When Liao reduced the rho-kinase levels in rats, they didn’t get heart disease. "Cholesterol lowering is not the reason for the benefit of statins," he concludes. Of course, there are dozens of inflammatory chemicals that play a role in triggering cardiovascular disease. Diet, health habits, our environment, even our personality may initiate inflammatory chemicals that perpetuate cardiovascular disease events.

Ralph Waldo Emerson once said, "People see only what they are prepared to see." As the evidence about inflammation and cardiovascular disease rises, will conventional medicine and the public at large be prepared to see that it’s not about lowering cholesterol but in reducing inflammation? Hopefully, "It’s the inflammation, stupid," will become a common slogan in the campaign to fight cardiovascular disease.

Rodger Murphree, D.C., has been in private practice since 1990. He is the founder of, and past clinic director for a large integrated medical practice, which was located on the campus of Brookwood Hospital in Birmingham, Alabama. He is the author of Treating and Beating Fibromyalgia and Chronic Fatigue Syndrome, Heart Disease What Your Doctor Won’t Tell You, and Treating and Beating Anxiety and Depression with Orthomolecular Medicine. He can be reached at www.treatingandbeating.com, by email at drrodgerm@yahoo.com or 1-205-879-2383.

References

1. Harriet Rosenberg and Danielle Allard "Evidence for Ca Women and statin use." Women and Health Protection June 2007.

2. Business Week magazine Lipitor cover story: "Do Cholesterol Drugs do any Good?" January 17, 2008.

3. TheHeart.org from Web MD www.theheart.org, see video blog of Eric J. Topol, MD, "Temple of the LDL Cholesterol."

4. "REPEAT/New Study Showed VYTORIN® Superior to Lipitor in Reducing LDL ‘’Bad’’ Cholesterol in Patients with Type II Diabetes at the Recommended Usual Starting Doses." Business Wire. June 12, 2006.

5. The International Network of Cholesterol Skeptics, www.thincs.org.

6. Rodger H. Murphree D.C., Heart Disease What Your Doctor Won’t Tell You. Harrison and Hampton Publishing Birmingham, AL. 2006.

Author: Dr. Rodger Murphree, D.C.
Source: TAC, Integrative Healthcare ,
Copyright: Volume 30, Issue 4 2010


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LIVE ~ LOVE ~ LAUGH

Shary’s corner
 

                       LIVE                        LOVE                          LAUGH
Every day can be filled with meaning.  Take a moment, just the amount of time you need to take a deep breath and exhale slowly, to ask yourself what is my dream, and how will I get there from here?
What can you stop doing or do differently to simplify your life and make it more meaningful?  What is truly important to you?  Do you give some time each week to your true priorities?
Why not fill your life with love and laughter whenever you can?  There is no greater gift than the gift of loving others.  There is nothing wrong with taking some time for self-care too.  Love your pet?  Love walking out in nature?  Make time for your passions and those things that add value to your life.  Your body, mind and soul will thank you.
Do you have a mission in life?
Dream it.
Think about it.
                      Talk about it.
                                                 Commit to it.

 

Author: Clearwater Chiropractic & Acupuncture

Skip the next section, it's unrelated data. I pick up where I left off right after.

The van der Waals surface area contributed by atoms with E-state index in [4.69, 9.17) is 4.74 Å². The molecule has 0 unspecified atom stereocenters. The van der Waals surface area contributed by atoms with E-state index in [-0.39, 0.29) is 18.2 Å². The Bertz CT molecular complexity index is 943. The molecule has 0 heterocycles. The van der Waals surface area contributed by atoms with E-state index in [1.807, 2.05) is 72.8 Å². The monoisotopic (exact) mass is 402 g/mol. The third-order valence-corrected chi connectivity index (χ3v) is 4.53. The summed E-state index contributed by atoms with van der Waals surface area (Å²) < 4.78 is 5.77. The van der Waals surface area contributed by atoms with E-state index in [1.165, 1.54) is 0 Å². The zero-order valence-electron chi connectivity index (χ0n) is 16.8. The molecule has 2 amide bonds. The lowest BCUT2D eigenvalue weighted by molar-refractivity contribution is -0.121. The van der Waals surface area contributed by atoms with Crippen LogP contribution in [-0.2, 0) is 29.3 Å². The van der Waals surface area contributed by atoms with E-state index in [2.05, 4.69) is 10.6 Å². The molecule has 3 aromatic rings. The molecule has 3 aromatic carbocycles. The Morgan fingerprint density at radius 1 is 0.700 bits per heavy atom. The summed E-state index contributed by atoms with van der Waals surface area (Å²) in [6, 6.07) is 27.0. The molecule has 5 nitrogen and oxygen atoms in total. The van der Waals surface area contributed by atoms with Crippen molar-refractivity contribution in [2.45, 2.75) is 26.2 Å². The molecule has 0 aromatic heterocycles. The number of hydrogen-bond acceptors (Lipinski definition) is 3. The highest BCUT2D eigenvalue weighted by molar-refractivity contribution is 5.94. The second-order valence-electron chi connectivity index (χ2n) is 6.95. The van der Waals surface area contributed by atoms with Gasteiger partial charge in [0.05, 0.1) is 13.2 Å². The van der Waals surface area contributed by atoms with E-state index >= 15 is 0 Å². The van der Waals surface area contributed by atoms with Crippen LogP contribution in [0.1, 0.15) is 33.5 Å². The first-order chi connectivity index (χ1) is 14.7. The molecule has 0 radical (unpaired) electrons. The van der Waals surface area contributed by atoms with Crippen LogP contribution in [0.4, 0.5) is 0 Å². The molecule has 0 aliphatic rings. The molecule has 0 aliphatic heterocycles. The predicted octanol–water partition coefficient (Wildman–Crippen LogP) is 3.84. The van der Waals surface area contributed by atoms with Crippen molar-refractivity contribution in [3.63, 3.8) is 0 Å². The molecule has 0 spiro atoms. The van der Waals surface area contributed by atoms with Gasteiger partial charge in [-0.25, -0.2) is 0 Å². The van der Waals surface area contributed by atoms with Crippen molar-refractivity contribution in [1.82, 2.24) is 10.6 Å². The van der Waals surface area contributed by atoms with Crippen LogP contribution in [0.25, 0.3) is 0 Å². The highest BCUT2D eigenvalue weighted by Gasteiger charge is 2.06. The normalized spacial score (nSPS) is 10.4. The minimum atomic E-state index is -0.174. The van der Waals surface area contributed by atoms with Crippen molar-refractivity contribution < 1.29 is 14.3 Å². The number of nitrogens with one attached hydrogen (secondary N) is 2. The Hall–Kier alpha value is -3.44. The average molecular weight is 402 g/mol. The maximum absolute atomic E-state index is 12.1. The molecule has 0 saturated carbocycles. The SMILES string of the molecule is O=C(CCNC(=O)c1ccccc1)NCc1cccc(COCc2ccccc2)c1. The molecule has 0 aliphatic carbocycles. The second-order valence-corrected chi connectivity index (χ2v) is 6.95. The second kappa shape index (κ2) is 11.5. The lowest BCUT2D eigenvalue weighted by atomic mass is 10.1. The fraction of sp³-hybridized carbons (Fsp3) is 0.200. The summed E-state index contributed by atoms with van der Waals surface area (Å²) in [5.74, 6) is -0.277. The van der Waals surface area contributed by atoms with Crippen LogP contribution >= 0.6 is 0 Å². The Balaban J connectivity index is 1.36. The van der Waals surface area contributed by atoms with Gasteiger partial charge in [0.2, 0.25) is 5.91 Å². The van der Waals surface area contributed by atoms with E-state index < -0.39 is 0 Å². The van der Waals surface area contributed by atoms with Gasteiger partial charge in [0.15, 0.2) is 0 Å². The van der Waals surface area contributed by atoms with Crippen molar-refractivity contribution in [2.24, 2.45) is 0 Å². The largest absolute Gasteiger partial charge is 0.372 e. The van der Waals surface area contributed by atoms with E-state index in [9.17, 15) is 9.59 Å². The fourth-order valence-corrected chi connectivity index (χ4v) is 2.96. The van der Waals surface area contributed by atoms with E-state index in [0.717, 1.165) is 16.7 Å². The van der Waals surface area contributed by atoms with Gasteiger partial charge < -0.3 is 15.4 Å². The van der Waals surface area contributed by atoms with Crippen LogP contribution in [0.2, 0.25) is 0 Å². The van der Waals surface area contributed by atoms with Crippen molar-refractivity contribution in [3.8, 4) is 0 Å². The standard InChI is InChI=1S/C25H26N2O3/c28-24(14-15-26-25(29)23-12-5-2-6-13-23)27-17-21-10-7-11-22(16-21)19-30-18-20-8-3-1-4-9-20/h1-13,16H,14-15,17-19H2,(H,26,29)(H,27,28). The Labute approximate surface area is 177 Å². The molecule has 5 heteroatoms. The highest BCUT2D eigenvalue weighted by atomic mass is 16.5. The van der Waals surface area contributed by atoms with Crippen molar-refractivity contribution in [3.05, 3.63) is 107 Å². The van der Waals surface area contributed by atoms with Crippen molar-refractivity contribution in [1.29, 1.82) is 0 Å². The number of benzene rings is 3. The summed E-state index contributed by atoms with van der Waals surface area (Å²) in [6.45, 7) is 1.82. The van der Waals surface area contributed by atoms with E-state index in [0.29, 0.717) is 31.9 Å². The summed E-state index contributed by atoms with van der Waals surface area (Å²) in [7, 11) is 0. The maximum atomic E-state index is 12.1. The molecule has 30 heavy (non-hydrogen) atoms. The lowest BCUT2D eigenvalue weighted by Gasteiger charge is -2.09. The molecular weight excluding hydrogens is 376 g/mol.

Source: March 2010; Vol. 2, No 1
Copyright: Dr. Susan J. Aubuchon 2010


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Chiropractic Management of Postsurgical Lumbar Spine Pain

A percentage of individuals who undergo spinal surgery can experience mild to debilitating postsurgical spinal pain. This is one of several potential side effects of undergoing the knife. Researchers recently set out to evaluate the success of chiropractic care in managing postsurgical spinal pain in patients. In a retrospective study, researchers reviewed 32 cases of chiropractic care delivered to patients suffering from postsurgical lumbar spine pain. To be included, patients must have been treated with chiropractic care for a minimum of 2 weeks and undergone pre and post-treatment pain measurement evaluations to determine the overall change in their pain levels. Findings indicated the mean pain score was lowered from 6.4 to 2.3 out of 10 after their course of chiropractic care. According to the researchers, the reduction in pain was most remarkable in patients who underwent a surgery that combined lumbar discectomy, fusion, and/or laminectomy, with an average pain reduction of 5.7 of 10. Importantly, no adverse events were reported for any of these postsurgical patients who received chiropractic care. If you've had spinal surgery and are now suffering from postsurgical pain or are considering surgery, why not call your local doctor of chiropractic today. Your skilled evaluation will be safe, informative and there's no obligation.

Author: ChiroPlanet.com
Source: JMPT. July 2011; Vol. 34, Issue 6.
Copyright: ProfessionalPlanets.com LLC 2011


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Packed Lunches Pose A Health Risk

If you're a parent of a child or teen, you or your spouse are likely the ones responsible packing your kid's lunches and placing them in a lunchbox or paper bag. New research from Texas indicates in a testing of more than 700 preschoolers' lunch packs, less than 2 percent of those temperature critical foods (meats, dairy and vegetables) were within a safe temperature zone. This, despite the fact that 45 percent of the packed lunches included an ice pack. The U.S. Centers for Disease Control and Prevention (CDC) recommends perishable foods be kept cool and that any perishable foods that have reached 40 degrees Fahrenheit or higher for 2 or more hours not be consumed. After all, the latest stats from the CDC indicate that one in six Americans get food poisoning each year. Experts recommend including several ice packs with packed lunches and having perishables placed into a fridge once kids arrive at school to reduce the risk of food poisoning.